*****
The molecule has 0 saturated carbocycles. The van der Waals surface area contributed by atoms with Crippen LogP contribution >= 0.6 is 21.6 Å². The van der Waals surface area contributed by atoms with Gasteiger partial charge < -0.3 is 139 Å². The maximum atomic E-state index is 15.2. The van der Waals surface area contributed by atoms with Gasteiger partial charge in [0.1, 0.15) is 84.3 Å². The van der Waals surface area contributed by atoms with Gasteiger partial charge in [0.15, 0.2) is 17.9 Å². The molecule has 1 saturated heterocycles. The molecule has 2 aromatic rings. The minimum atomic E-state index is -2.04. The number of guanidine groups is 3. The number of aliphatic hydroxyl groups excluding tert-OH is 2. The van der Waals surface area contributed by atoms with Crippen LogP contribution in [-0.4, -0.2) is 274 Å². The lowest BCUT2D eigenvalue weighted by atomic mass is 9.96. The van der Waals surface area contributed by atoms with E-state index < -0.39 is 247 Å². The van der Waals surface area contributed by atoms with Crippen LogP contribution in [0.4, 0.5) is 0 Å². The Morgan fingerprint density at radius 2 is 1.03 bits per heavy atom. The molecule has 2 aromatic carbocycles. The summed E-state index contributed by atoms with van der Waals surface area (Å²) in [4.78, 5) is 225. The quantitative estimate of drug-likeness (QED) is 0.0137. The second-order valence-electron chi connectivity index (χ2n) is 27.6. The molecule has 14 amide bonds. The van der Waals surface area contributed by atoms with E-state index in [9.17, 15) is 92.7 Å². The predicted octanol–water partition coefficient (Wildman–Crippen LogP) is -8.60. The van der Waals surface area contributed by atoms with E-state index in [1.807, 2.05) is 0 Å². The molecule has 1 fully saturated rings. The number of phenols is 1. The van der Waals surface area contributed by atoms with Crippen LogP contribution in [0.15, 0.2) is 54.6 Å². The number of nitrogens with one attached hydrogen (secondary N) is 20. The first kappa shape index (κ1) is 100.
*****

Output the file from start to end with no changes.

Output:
The molecule has 0 saturated carbocycles. The van der Waals surface area contributed by atoms with Crippen LogP contribution >= 0.6 is 21.6 Å². The van der Waals surface area contributed by atoms with Gasteiger partial charge < -0.3 is 139 Å². The maximum atomic E-state index is 15.2. The van der Waals surface area contributed by atoms with Gasteiger partial charge in [0.1, 0.15) is 84.3 Å². The van der Waals surface area contributed by atoms with Gasteiger partial charge in [0.15, 0.2) is 17.9 Å². The molecule has 1 saturated heterocycles. The molecule has 2 aromatic rings. The minimum atomic E-state index is -2.04. The number of guanidine groups is 3. The number of aliphatic hydroxyl groups excluding tert-OH is 2. The van der Waals surface area contributed by atoms with Crippen LogP contribution in [-0.4, -0.2) is 274 Å². The lowest BCUT2D eigenvalue weighted by atomic mass is 9.96. The van der Waals surface area contributed by atoms with E-state index < -0.39 is 247 Å². The van der Waals surface area contributed by atoms with Crippen LogP contribution in [0.4, 0.5) is 0 Å². The Morgan fingerprint density at radius 2 is 1.03 bits per heavy atom. The molecule has 2 aromatic carbocycles. The summed E-state index contributed by atoms with van der Waals surface area (Å²) in [4.78, 5) is 225. The quantitative estimate of drug-likeness (QED) is 0.0137. The second-order valence-electron chi connectivity index (χ2n) is 27.6. The molecule has 14 amide bonds. The van der Waals surface area contributed by atoms with E-state index in [9.17, 15) is 92.7 Å². The predicted octanol–water partition coefficient (Wildman–Crippen LogP) is -8.60. The van der Waals surface area contributed by atoms with E-state index in [1.807, 2.05) is 0 Å². The molecule has 1 fully saturated rings. The number of phenols is 1. The van der Waals surface area contributed by atoms with Crippen LogP contribution in [0.15, 0.2) is 54.6 Å². The number of nitrogens with one attached hydrogen (secondary N) is 20. The first kappa shape index (κ1) is 100.